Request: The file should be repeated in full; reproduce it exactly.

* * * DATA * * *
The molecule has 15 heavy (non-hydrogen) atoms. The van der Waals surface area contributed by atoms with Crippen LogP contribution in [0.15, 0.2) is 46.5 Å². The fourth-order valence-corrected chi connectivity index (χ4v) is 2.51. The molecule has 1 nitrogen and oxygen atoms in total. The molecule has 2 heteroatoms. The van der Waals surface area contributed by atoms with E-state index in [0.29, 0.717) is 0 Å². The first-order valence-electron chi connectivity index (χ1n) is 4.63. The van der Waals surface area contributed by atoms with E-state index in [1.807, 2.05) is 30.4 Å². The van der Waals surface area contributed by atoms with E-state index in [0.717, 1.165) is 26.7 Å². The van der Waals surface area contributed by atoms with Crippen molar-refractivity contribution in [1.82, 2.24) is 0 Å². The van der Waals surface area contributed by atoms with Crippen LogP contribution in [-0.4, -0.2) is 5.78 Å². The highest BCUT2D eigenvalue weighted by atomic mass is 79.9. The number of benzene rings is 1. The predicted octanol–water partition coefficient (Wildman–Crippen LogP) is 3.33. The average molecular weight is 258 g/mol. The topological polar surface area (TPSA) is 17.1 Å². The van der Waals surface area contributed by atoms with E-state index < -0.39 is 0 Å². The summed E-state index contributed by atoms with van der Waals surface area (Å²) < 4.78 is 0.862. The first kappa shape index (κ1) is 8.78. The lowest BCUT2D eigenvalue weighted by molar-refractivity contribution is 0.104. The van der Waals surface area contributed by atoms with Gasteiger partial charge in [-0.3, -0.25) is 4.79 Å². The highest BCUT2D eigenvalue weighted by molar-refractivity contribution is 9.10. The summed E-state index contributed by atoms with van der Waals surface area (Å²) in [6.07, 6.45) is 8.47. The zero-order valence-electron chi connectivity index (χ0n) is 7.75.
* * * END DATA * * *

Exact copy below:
The molecule has 15 heavy (non-hydrogen) atoms. The van der Waals surface area contributed by atoms with Crippen LogP contribution in [0.15, 0.2) is 46.5 Å². The fourth-order valence-corrected chi connectivity index (χ4v) is 2.51. The molecule has 1 nitrogen and oxygen atoms in total. The molecule has 2 heteroatoms. The van der Waals surface area contributed by atoms with E-state index in [0.29, 0.717) is 0 Å². The first-order valence-electron chi connectivity index (χ1n) is 4.63. The van der Waals surface area contributed by atoms with E-state index in [1.807, 2.05) is 30.4 Å². The van der Waals surface area contributed by atoms with E-state index in [0.717, 1.165) is 26.7 Å². The van der Waals surface area contributed by atoms with Crippen molar-refractivity contribution in [1.82, 2.24) is 0 Å². The van der Waals surface area contributed by atoms with Crippen LogP contribution in [-0.4, -0.2) is 5.78 Å². The highest BCUT2D eigenvalue weighted by atomic mass is 79.9. The number of benzene rings is 1. The predicted octanol–water partition coefficient (Wildman–Crippen LogP) is 3.33. The average molecular weight is 258 g/mol. The topological polar surface area (TPSA) is 17.1 Å². The van der Waals surface area contributed by atoms with E-state index < -0.39 is 0 Å². The summed E-state index contributed by atoms with van der Waals surface area (Å²) < 4.78 is 0.862. The first kappa shape index (κ1) is 8.78. The lowest BCUT2D eigenvalue weighted by molar-refractivity contribution is 0.104. The van der Waals surface area contributed by atoms with Gasteiger partial charge in [-0.3, -0.25) is 4.79 Å². The highest BCUT2D eigenvalue weighted by molar-refractivity contribution is 9.10. The summed E-state index contributed by atoms with van der Waals surface area (Å²) in [6.07, 6.45) is 8.47. The zero-order valence-electron chi connectivity index (χ0n) is 7.75.